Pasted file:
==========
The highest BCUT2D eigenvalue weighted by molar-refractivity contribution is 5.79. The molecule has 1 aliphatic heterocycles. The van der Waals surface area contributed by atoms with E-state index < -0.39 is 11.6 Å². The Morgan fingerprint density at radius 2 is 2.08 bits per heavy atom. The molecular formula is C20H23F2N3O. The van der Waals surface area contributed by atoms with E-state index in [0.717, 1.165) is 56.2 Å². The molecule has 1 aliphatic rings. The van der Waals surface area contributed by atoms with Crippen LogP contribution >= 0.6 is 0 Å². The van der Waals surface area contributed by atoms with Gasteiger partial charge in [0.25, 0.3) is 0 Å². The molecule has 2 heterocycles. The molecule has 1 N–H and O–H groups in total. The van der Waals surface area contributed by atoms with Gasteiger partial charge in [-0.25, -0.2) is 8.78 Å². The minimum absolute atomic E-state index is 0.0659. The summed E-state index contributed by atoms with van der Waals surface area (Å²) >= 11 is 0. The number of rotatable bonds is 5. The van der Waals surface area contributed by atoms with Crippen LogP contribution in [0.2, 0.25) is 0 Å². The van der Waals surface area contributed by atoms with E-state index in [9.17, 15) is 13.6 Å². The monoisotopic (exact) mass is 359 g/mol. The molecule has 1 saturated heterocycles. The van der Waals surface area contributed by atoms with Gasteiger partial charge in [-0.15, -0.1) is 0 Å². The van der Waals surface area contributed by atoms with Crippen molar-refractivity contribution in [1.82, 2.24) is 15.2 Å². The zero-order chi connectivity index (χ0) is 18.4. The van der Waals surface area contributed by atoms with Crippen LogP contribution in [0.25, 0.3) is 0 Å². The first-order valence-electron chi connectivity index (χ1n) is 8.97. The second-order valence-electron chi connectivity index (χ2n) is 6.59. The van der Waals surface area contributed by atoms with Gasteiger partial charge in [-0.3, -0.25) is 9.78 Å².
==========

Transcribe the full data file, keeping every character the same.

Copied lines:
The highest BCUT2D eigenvalue weighted by molar-refractivity contribution is 5.79. The molecule has 1 aliphatic heterocycles. The van der Waals surface area contributed by atoms with E-state index < -0.39 is 11.6 Å². The Morgan fingerprint density at radius 2 is 2.08 bits per heavy atom. The molecular formula is C20H23F2N3O. The van der Waals surface area contributed by atoms with E-state index in [0.717, 1.165) is 56.2 Å². The molecule has 1 aliphatic rings. The van der Waals surface area contributed by atoms with Crippen LogP contribution >= 0.6 is 0 Å². The van der Waals surface area contributed by atoms with Gasteiger partial charge in [0.25, 0.3) is 0 Å². The molecule has 2 heterocycles. The molecule has 1 N–H and O–H groups in total. The van der Waals surface area contributed by atoms with Gasteiger partial charge in [-0.25, -0.2) is 8.78 Å². The minimum absolute atomic E-state index is 0.0659. The summed E-state index contributed by atoms with van der Waals surface area (Å²) >= 11 is 0. The number of rotatable bonds is 5. The van der Waals surface area contributed by atoms with Crippen LogP contribution in [0.2, 0.25) is 0 Å². The van der Waals surface area contributed by atoms with E-state index in [9.17, 15) is 13.6 Å². The monoisotopic (exact) mass is 359 g/mol. The molecule has 1 saturated heterocycles. The van der Waals surface area contributed by atoms with Gasteiger partial charge in [-0.15, -0.1) is 0 Å². The van der Waals surface area contributed by atoms with Crippen molar-refractivity contribution in [1.82, 2.24) is 15.2 Å². The zero-order chi connectivity index (χ0) is 18.4. The van der Waals surface area contributed by atoms with Crippen LogP contribution in [0.25, 0.3) is 0 Å². The first-order valence-electron chi connectivity index (χ1n) is 8.97. The second-order valence-electron chi connectivity index (χ2n) is 6.59. The van der Waals surface area contributed by atoms with Gasteiger partial charge in [-0.3, -0.25) is 9.78 Å².